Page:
Why Are There So Many Types of Fly Line?
There are many different tools that help out fly fisherman to solve the riddle of casting flies at fish. There is nothing more integral to the pursuit of fish with a fly than your fly rod and fly line. Without the right rod and line for the task, you may find yourself struggling to present your flies successfully to feeding fish. Just like a golfer has many different clubs at their disposal, each one for a specific situation, a fly fisherman has many different fly lines at their disposal for a myriad of different fishing situations.
Different WT Lines
Each fly line, regardless of its intended use, has a designated line WT.
- For optimum compatibility, match your fly line WT with the WT rating of the rod with which you intend to use the fly line. This ensures that the power of your casting stroke and rod will deliver the fly line with ease.
Double Taper (DT) and Weight Forward (WF) Lines
The classic, all-purpose fly line.
- Double taper lines are typically a bit thinner, and are good for dry-fly fishing as they are more supple and fine. Double taper lines are great because you can switch the fly line around and extend the use of the line longer than others. DT lines are becoming harder and harder to find these days.
- Weight Forward lines are the most common fly lines in use. When matched with your fly rod WT, you can cast and fish nymphs, indicator nymphing set ups, dry flies, dry/dropper combos, and a wide range of streamers. If you prefer to fish a specific way most of the time (nymph all the time or a dedicated streamer fisherman), you may want to try out lines that are specifically made for that purpose. But if you want to do it all, then a WF line is going to be your best bet.
If you enjoy primarily nymphing to catch fish, then using a nymphing-specific line may aid you in fishing more effectively.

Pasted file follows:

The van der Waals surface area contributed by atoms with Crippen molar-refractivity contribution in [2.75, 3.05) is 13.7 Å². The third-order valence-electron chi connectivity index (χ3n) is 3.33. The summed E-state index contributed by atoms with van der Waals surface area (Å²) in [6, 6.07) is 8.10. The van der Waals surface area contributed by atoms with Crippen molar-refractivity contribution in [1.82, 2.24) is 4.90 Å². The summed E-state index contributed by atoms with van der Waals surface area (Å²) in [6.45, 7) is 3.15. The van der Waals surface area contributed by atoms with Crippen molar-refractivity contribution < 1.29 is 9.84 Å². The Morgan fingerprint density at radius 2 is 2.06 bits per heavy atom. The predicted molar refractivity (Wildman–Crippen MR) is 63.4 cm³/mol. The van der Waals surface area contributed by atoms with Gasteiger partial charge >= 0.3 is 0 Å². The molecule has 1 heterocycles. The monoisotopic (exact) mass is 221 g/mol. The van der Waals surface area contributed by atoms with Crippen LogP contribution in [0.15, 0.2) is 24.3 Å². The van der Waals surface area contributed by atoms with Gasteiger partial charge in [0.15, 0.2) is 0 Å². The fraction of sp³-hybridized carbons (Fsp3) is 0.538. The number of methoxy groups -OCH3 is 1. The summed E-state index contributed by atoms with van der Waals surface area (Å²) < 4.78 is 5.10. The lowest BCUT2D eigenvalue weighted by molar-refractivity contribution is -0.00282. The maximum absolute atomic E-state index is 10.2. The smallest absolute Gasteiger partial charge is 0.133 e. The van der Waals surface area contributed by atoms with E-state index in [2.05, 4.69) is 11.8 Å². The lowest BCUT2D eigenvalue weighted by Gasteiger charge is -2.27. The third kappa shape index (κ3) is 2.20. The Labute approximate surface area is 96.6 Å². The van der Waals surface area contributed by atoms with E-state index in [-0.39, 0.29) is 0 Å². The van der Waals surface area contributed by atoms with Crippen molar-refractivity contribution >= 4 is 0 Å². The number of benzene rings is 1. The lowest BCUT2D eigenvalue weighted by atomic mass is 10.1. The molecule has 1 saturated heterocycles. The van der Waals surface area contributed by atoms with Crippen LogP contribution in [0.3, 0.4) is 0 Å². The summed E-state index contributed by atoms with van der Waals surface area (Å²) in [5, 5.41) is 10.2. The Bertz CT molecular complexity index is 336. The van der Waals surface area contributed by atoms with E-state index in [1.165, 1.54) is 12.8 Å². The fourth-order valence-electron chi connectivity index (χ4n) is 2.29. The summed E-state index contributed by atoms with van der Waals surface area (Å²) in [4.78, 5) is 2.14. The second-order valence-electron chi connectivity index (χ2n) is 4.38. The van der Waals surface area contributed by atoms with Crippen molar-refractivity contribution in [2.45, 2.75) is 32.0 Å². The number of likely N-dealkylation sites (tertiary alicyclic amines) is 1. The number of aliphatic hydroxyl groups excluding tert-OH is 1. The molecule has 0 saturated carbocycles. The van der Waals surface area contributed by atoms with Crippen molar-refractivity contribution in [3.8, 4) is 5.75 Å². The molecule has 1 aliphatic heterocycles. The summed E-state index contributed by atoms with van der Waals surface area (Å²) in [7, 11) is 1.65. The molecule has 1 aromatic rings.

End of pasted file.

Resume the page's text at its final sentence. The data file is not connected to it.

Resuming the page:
- Most nymphing specific fly lines have brightly colored tip sections that help in detecting sub-surface strikes. This is hugely beneficial for any nymph fisherman, and most other lines do not have these characteristics.
- The tip of the fly lines typically has a larger and more abrupt taper than a WF or DT line. This helps turn over long and heavy nymphing leader set ups and indicator rigs with more ease than other lines.
- The mid sections of the line are usually smaller and more supple, making the in-hand feel more direct and making it easier to feel strikes in the line as you hold it with your off hand.
If you want to truly fish down deep in lakes, salt water or the deepest darkest holes of the river with wet flies, nymphs and streamers, a sinking line is a must have in your arsenal.
- Sinking lines do exactly what they say, they sink. If you need to ply the bottom of a lake or pond because none of the fish are up on the surface, you need a sinking line to do so. Casting a long leader, a weighted fly and even some split shot with a regular floating fly line, and then waiting for it to sink to the bottom and slowly creeping it back isn't the most successful and easiest way to fish. Your casts will be messy and hard, and you won't be keeping your flies on the bottom the whole time. Go with a full sinking line and you'll see a major difference.
- A must have for any salt water fisherman. For getting below the heavy surf and surface currents, you'll need a sinking line to cut through it all and get down into the water column. Floating lines are easily pulled around in the surf and it makes it harder to get the fly down to where the fish are.
Streamer Fly Lines
For dedicated streamer fisherman, ditch the same old WF fly line and go for a sinking tip, streamer specific line.
- Casting big streamers is tough. These streamer fly lines have larger and more dynamic tapers that make it easier to cast large streamers and deliver them more effortlessly.
- Thicker mid and tip sections means that you can pick up the line off the water quicker, and shoot more line with less false casting involved, a huge benefit to fishing a big streamer all day.
- The sink tip sections are really helpful in getting the streamer right down deep where it should be, quicker and with less time needed to wait for the fly to sink.
- If you want to get into a very specific form of fly fishing, it's a great idea to use a fly line that's designed specifically for that purpose; a streamer line for streamer fishing, a nymphing line for nymph fishing. If you want to do it all, then the classic WF line is your best bet. Purchase a few spare spools for your reel, and spool up a few types of line and keep them in your gear bag. Switching your line to a full sink only takes a few seconds, and it may mean you can reach the fish better than trying to pepper a long leader with split shot in order to get it down deep. Every tool has a specific use, and any craftsman knows just the right tool to get the job done. Fly fishing is no different!
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